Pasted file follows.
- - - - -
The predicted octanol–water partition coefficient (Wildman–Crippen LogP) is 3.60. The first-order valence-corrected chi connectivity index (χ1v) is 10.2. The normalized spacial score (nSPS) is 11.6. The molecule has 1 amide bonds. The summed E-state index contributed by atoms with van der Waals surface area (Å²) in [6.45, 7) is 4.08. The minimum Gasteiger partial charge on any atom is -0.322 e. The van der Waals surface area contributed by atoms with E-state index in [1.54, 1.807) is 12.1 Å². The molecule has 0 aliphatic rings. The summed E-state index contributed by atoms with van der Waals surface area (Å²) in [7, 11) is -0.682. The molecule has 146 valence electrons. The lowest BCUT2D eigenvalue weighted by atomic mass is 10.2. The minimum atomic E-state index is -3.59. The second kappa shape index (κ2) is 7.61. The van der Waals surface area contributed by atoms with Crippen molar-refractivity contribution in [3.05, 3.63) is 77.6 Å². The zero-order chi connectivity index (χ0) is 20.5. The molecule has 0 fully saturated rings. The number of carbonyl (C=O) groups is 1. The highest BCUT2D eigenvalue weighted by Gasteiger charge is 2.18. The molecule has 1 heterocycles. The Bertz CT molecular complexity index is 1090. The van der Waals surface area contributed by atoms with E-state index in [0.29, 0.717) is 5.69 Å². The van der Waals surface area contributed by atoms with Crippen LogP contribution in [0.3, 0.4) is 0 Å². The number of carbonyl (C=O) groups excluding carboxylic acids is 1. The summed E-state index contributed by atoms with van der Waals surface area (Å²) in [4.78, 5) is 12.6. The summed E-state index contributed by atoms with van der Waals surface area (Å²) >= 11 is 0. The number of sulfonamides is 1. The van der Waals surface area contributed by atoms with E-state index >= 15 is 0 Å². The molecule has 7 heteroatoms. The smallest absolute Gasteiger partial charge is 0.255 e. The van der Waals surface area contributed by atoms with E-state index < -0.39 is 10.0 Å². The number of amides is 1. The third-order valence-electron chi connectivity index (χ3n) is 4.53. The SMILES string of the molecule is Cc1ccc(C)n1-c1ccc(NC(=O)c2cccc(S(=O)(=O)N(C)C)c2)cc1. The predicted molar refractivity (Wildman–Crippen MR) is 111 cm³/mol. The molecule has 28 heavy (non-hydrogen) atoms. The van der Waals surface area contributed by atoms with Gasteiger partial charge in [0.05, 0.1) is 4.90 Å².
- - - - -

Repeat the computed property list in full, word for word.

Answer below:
The predicted octanol–water partition coefficient (Wildman–Crippen LogP) is 3.60. The first-order valence-corrected chi connectivity index (χ1v) is 10.2. The normalized spacial score (nSPS) is 11.6. The molecule has 1 amide bonds. The summed E-state index contributed by atoms with van der Waals surface area (Å²) in [6.45, 7) is 4.08. The minimum Gasteiger partial charge on any atom is -0.322 e. The van der Waals surface area contributed by atoms with E-state index in [1.54, 1.807) is 12.1 Å². The molecule has 0 aliphatic rings. The summed E-state index contributed by atoms with van der Waals surface area (Å²) in [7, 11) is -0.682. The molecule has 146 valence electrons. The lowest BCUT2D eigenvalue weighted by atomic mass is 10.2. The minimum atomic E-state index is -3.59. The second kappa shape index (κ2) is 7.61. The van der Waals surface area contributed by atoms with Crippen molar-refractivity contribution in [3.05, 3.63) is 77.6 Å². The zero-order chi connectivity index (χ0) is 20.5. The molecule has 0 fully saturated rings. The number of carbonyl (C=O) groups is 1. The highest BCUT2D eigenvalue weighted by Gasteiger charge is 2.18. The molecule has 1 heterocycles. The Bertz CT molecular complexity index is 1090. The van der Waals surface area contributed by atoms with E-state index in [0.29, 0.717) is 5.69 Å². The van der Waals surface area contributed by atoms with Crippen LogP contribution in [0.3, 0.4) is 0 Å². The number of carbonyl (C=O) groups excluding carboxylic acids is 1. The summed E-state index contributed by atoms with van der Waals surface area (Å²) in [4.78, 5) is 12.6. The summed E-state index contributed by atoms with van der Waals surface area (Å²) >= 11 is 0. The number of sulfonamides is 1. The van der Waals surface area contributed by atoms with E-state index >= 15 is 0 Å². The molecule has 7 heteroatoms. The smallest absolute Gasteiger partial charge is 0.255 e. The van der Waals surface area contributed by atoms with E-state index < -0.39 is 10.0 Å². The number of amides is 1. The third-order valence-electron chi connectivity index (χ3n) is 4.53. The SMILES string of the molecule is Cc1ccc(C)n1-c1ccc(NC(=O)c2cccc(S(=O)(=O)N(C)C)c2)cc1. The predicted molar refractivity (Wildman–Crippen MR) is 111 cm³/mol. The molecule has 28 heavy (non-hydrogen) atoms. The van der Waals surface area contributed by atoms with Gasteiger partial charge in [0.05, 0.1) is 4.90 Å².